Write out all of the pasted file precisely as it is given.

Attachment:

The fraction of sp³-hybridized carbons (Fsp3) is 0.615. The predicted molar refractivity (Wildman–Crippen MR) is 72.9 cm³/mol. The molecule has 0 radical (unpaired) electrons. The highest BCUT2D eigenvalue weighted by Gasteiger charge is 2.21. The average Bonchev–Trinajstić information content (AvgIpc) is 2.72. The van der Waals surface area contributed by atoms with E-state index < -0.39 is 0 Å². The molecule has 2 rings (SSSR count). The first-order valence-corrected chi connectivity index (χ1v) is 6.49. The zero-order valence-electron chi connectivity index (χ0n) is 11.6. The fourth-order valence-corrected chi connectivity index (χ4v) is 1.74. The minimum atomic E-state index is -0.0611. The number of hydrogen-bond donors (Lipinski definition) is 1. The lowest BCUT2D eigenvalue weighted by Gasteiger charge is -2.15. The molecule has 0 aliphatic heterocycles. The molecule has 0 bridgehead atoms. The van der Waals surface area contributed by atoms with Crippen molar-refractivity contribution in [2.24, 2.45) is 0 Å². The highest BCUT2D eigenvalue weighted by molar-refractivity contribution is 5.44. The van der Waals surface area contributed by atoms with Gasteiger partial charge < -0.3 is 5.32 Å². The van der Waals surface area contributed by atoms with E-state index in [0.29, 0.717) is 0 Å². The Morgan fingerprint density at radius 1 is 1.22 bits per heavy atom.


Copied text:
The fraction of sp³-hybridized carbons (Fsp3) is 0.615. The predicted molar refractivity (Wildman–Crippen MR) is 72.9 cm³/mol. The molecule has 0 radical (unpaired) electrons. The highest BCUT2D eigenvalue weighted by Gasteiger charge is 2.21. The average Bonchev–Trinajstić information content (AvgIpc) is 2.72. The van der Waals surface area contributed by atoms with E-state index < -0.39 is 0 Å². The molecule has 2 rings (SSSR count). The first-order valence-corrected chi connectivity index (χ1v) is 6.49. The zero-order valence-electron chi connectivity index (χ0n) is 11.6. The fourth-order valence-corrected chi connectivity index (χ4v) is 1.74. The minimum atomic E-state index is -0.0611. The number of hydrogen-bond donors (Lipinski definition) is 1. The lowest BCUT2D eigenvalue weighted by Gasteiger charge is -2.15. The molecule has 0 aliphatic heterocycles. The molecule has 0 bridgehead atoms. The van der Waals surface area contributed by atoms with Crippen molar-refractivity contribution in [2.24, 2.45) is 0 Å². The highest BCUT2D eigenvalue weighted by molar-refractivity contribution is 5.44. The van der Waals surface area contributed by atoms with Gasteiger partial charge < -0.3 is 5.32 Å². The van der Waals surface area contributed by atoms with E-state index in [0.29, 0.717) is 0 Å². The Morgan fingerprint density at radius 1 is 1.22 bits per heavy atom.